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Boris TISCHENKO (b.1939)
Beatrice – Choreo-symphonic cycle
Dante Symphony No.1 ‘Among the Living’ (1997) [28:23]
Dante Symphony No.2 ‘Abandon Hope All Ye Who Enter Here’ (2000) [39:43]
St Petersburg Philharmonic Orchestra/Yuri Kochnev (No.1)
St Petersburg Philharmonic Orchestra/Nikolai Alexeev (No.2)
rec. Grand Hall of St Petersburg Philharmonic, live in concert, 20 March 1998 (No.1) and 8 May 2001 (No.2)


Experience Classicsonline

Tischenko is a convinced symphonist. Even when he writes a concerto – such as the second violin concerto, an exceptionally fine work - he refers to it as a ‘violin symphony’. It’s no surprise that his symphonic ventures, given his literary depth, have included a French Symphony (after Anatole France) nor that his immersion in Dante’s The Divine Comedy should have led to successive symphonies on the theme. The First Dante Symphony was written in 1997 and the Fifth in 2005. Along the way the schema is enriched by taking in other works by Dante.

We have here the first two symphonies of the symphonic cycle called Beatrice – Choreo-symphonic cycle. The First is a prologue outlining Dante’s journey to the next world; The Second takes him to the Inferno as incidentally does the Third. The Fourth concerns itself with Purgatory and the Fifth reaches the uplands, as it were, of Paradise.

Tischenko has responded to the esoteric and hidden textual meanings of The Divine Comedy by embedding some musical codification of his own. Much of this relates to Beatrice but to other characters as well, to whom Tischenko has assigned specific numerical analogues. Complex though this sounds, it need not especially detain the listener who will respond on other grounds.  The First Symphony, a one-movement twenty-eight minute work is biographical and presents both Dante and Beatrice as children, before passing onto her death and Dante’s subsequent banishment. What we hear on this disc is the world premiere performance.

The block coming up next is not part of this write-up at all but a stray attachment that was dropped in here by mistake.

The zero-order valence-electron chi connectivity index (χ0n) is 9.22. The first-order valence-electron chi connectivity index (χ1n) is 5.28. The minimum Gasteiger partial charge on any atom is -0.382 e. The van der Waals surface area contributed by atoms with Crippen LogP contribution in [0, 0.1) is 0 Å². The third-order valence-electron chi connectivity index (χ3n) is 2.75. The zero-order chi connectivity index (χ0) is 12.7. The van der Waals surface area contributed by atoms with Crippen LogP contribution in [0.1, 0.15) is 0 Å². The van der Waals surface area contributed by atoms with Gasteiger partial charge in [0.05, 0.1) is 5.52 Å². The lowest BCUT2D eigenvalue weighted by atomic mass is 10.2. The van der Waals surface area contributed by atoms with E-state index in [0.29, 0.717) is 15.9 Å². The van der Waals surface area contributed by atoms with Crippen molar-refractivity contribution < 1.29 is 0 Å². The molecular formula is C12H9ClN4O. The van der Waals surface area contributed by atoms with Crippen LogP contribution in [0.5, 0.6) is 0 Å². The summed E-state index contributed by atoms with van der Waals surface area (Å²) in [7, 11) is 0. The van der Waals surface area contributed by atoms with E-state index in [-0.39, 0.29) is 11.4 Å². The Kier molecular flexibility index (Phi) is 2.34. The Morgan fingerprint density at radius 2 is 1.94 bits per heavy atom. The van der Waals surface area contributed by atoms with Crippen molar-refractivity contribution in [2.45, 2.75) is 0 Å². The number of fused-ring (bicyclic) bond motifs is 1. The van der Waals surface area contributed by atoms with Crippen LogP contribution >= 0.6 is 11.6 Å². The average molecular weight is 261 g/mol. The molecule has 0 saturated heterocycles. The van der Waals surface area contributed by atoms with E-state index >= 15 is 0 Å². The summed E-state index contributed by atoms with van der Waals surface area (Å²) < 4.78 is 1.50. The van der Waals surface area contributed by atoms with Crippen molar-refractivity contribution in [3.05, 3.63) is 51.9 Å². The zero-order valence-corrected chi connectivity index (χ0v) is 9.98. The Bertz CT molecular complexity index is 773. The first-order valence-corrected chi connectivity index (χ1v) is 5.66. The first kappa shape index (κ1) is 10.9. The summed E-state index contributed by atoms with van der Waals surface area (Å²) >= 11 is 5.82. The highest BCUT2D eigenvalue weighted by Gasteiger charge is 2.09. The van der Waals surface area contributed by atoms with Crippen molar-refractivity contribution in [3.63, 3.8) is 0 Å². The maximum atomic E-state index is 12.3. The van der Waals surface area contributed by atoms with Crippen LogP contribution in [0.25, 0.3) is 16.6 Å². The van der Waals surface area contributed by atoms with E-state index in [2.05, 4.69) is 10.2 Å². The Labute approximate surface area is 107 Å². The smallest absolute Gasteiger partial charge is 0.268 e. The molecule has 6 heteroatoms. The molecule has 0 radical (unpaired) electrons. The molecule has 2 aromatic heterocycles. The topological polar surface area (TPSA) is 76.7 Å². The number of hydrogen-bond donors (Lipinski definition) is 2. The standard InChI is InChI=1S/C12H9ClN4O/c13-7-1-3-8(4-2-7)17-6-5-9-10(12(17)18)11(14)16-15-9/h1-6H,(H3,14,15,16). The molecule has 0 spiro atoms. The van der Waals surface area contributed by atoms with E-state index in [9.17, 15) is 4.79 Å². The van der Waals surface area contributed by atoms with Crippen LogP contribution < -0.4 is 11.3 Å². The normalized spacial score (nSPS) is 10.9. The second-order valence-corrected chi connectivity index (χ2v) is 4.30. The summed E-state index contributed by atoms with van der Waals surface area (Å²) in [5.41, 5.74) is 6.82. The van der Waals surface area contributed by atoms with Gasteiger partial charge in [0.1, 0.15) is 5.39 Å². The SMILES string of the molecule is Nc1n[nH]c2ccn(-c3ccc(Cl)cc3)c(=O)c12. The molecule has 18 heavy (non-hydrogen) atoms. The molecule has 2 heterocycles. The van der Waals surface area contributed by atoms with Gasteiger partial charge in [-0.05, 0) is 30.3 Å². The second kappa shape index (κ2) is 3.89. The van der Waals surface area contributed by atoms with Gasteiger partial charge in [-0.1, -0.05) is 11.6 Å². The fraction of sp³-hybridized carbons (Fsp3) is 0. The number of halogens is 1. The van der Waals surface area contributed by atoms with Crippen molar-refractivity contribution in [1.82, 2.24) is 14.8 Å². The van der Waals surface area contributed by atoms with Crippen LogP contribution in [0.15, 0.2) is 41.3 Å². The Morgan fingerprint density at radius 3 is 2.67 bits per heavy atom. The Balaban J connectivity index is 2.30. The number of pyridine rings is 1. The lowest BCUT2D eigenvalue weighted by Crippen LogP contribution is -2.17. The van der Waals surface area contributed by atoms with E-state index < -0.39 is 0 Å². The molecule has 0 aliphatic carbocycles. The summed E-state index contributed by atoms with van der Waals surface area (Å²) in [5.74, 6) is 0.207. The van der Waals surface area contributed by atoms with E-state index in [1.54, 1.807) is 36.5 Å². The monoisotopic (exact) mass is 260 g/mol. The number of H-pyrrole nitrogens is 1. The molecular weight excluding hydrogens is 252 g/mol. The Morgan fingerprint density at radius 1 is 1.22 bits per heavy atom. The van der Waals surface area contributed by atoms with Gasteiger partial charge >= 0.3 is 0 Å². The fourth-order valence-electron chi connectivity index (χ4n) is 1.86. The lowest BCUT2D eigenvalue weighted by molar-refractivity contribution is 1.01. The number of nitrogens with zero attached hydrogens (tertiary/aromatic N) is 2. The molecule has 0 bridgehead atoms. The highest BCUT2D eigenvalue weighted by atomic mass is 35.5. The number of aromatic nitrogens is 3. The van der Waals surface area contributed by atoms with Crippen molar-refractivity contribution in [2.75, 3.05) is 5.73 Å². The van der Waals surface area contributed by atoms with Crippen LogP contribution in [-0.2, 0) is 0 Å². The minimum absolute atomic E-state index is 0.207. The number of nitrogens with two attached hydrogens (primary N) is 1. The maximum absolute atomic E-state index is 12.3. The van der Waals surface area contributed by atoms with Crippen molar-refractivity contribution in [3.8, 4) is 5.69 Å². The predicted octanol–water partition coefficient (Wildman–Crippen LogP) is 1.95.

The quietude of the opening passages summons up the early life well, with Tischenko ensuring that the orchestration remains light and malleable. But soon scurrying figures accelerate matters biographical. The wind writing turns acidic and there’s an insistent and satiric Shostakovich-derived venom to the writing as well as melancholia in the undulating violin line. The sense of desolation is palpable. A lower brass interlude moves onwards to percussive agitato, full of ferment; not gracious, but terse and explosive. There are plenty of coughs in this live performance of a work which sits squarely in the post-Shostakovich canon, vague though that may be. I’ve amended the subtitle from ‘Among the Live’ to ‘Among the Living’.

The Second Symphony, a two part work, is also heard in its first ever performance. It opens tonally in sonata form with a kind of ‘forest dark’ ambience. From around seven minutes a solo trumpet and percussion statements begin to start unsettling and destabilising the writing. Soon we are in full ‘wind machine cries’ territory with a Hellish vortex not far behind, evoking the first three circles of Hell. It’s pictorial writing, filmic, stark and implacable. The brass writing is angular and there are satiric lower brass dialogues; Devilish. The second part reprises the wind cries for the unfortunates in the fourth circle. Again the writing is unremittingly gaunt and terse, martial and unyielding. There’s something almost masochistic about it all, as well as repetitive. To those unsympathetic such remorseless gloom will be wearying. The symphony ends uneasily and gravely, as one would expect.

It’s best, critically speaking, to hear the complete cycle of five symphonies before leaping to judgement. The First two don’t seek to ingratiate themselves especially. The first, given the early biographical focus, is the more clement, and reflective. But we are soon swept up into the inescapable frenzy and harrowing drama of the Second Symphony. One might also wonder whether there is another biography underlying this one - a harrowing of the Soviet soil, perhaps - that might inform or be reflective of Dante’s elemental poetic loss.

Jonathan Woolf




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